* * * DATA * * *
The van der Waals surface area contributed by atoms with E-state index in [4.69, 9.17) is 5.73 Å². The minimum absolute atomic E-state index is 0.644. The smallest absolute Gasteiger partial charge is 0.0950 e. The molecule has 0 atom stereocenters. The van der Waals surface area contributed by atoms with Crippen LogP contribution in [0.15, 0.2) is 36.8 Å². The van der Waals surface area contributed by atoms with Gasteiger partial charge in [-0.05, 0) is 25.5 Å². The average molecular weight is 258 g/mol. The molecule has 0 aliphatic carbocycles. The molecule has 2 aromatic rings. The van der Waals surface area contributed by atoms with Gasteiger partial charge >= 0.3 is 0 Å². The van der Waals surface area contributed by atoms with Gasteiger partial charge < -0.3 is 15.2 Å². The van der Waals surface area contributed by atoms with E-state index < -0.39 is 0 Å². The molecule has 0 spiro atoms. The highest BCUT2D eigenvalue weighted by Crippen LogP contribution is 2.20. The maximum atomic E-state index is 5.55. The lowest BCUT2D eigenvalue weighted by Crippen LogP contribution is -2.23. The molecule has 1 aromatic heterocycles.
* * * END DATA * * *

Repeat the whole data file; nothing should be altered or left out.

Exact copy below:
The van der Waals surface area contributed by atoms with E-state index in [4.69, 9.17) is 5.73 Å². The minimum absolute atomic E-state index is 0.644. The smallest absolute Gasteiger partial charge is 0.0950 e. The molecule has 0 atom stereocenters. The van der Waals surface area contributed by atoms with Crippen LogP contribution in [0.15, 0.2) is 36.8 Å². The van der Waals surface area contributed by atoms with Gasteiger partial charge in [-0.05, 0) is 25.5 Å². The average molecular weight is 258 g/mol. The molecule has 0 aliphatic carbocycles. The molecule has 2 aromatic rings. The van der Waals surface area contributed by atoms with Gasteiger partial charge >= 0.3 is 0 Å². The van der Waals surface area contributed by atoms with Gasteiger partial charge < -0.3 is 15.2 Å². The van der Waals surface area contributed by atoms with E-state index < -0.39 is 0 Å². The molecule has 0 spiro atoms. The highest BCUT2D eigenvalue weighted by Crippen LogP contribution is 2.20. The maximum atomic E-state index is 5.55. The lowest BCUT2D eigenvalue weighted by Crippen LogP contribution is -2.23. The molecule has 1 aromatic heterocycles.